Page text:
Going Out

Going Outs are child-initiated and child-organized trips of smaller groups of children (usually two to five students), and may begin during the 3rd year of Lower Elementary or (more typically) early in the Upper Elementary three-year-cycle.

A Going Out has two purposes:

  • The direct purpose is bringing additional resources to a child’s study. This can be as simple as finding additional books during a trip to the library, or more elaborate, like a visit to a commercial bakery (as part of research on the provenance of food), or to an art museum (to see paintings and sculptures of a certain period or style that the children may have studied in class).

  • An additional purpose is enabling the child to learn life skills.Going Outs, while coached and supported by teachers, are organized and run by the students. The students research the destination, online or by calling the venue. They organize transportation—via public transport, where available, or alternatively by finding driving routes and organizing for a parent chaperone to drive them. They research costs (bus fare, admissions). They plan timelines. They even conduct a risk assessment and obtain needed approvals from the Head of School and permission slip signatures from their parents. In this way, Going Outs are part of the Practical Life curriculum for older children. Teachers prepare students for these trips by providing resources and planning tools, setting clear standards, and ensuring children know the proper etiquette for behaving on public transport, in museums or symphony halls. Teachers assess students’ readiness: only children who consistently demonstrate their maturity and responsibility e.g., by paying attention in class, by following through on assignments consistently, by treating teachers and other students respectfully, by following school rules and being trust worthy show that they are ready to handle the responsibility that comes with Going Out are permitted.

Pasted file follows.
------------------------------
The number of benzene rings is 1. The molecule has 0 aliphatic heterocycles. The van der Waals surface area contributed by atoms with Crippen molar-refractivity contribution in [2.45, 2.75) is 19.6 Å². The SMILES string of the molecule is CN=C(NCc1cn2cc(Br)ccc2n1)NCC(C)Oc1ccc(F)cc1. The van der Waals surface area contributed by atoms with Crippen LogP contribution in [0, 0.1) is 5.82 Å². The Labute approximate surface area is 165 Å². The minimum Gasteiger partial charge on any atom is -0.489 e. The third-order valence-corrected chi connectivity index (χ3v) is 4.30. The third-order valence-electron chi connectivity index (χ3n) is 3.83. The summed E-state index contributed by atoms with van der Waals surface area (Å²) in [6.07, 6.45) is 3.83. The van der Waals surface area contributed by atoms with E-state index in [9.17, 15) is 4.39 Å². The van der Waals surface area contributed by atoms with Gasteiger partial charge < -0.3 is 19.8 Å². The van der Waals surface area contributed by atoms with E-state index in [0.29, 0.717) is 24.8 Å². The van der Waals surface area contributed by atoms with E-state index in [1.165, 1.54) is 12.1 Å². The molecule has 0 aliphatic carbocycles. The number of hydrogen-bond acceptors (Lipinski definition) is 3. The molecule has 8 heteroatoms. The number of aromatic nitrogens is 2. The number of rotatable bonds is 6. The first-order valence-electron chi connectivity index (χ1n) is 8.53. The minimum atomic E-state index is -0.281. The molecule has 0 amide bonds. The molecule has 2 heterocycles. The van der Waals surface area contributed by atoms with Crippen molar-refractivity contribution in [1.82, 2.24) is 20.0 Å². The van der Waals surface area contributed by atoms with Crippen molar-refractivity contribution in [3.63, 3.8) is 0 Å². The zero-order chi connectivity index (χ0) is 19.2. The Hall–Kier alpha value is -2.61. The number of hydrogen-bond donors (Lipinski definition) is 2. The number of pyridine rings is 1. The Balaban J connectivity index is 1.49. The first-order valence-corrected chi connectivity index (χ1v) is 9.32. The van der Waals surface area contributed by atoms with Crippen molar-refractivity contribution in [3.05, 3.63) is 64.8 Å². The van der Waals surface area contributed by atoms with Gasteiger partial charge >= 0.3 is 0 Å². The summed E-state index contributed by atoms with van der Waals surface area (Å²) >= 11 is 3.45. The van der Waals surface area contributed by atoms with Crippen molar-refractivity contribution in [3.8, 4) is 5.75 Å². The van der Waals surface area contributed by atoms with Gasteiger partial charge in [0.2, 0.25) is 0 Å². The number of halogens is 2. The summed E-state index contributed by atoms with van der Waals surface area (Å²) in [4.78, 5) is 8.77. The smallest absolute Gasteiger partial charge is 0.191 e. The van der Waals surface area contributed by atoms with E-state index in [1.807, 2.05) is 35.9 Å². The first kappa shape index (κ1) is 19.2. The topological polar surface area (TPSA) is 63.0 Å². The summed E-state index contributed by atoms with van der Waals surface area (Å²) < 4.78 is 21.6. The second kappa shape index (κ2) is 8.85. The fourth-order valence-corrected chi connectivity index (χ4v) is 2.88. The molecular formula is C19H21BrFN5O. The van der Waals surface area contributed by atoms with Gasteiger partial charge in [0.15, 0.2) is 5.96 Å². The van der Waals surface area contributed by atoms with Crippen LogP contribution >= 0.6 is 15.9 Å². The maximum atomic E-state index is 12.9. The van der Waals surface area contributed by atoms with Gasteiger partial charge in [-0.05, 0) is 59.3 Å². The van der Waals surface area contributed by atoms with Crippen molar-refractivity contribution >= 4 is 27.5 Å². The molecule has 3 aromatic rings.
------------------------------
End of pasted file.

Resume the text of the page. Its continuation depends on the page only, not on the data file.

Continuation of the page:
After-school enrichment programs

At our larger schools, where many students are staying on beyond the end of the academic day, paid after-school enrichment programs may be offered. These programs are tailored to the needs and interests of each school community. Examples of programs offered range from rock band to violin, from computer programming and chess to drawing, from boot camp to introductory sport.

Student organized After-school Clubs and Other Initiatives

Montessori children stand out for their initiative and can-do attitude. This was evident at one of our schools by flyers covering hallway walls! One student had started a Rubik’s cube club, which met once a week during after-school hours. Inspired by this initiative, other clubs organized by students, for studentssoon followed: geography club, comic book club, even free math tutoring offered by a junior high student to younger peers!

Get in Touch with Us

Our Headquarters are in Chennai and Puducherry

Puducherry HO:
27-28, 2nd Cross
Moogambigai Nagar
Reddiarpalayam, Pondy - 605 010
Phone: +91 9994851951
Phone: +91 9361919996
Chennai HO:
24-25, 12th Cross
Ranga Reddy Gardens
Neelankarai, Chennai - 600 041
Phone: +91 9994851951
Phone: +91 9361919996

We are social

Subscribe to "Montessori Moon" Newsletter

Stay informed on our latest news!

Click For


Contact Us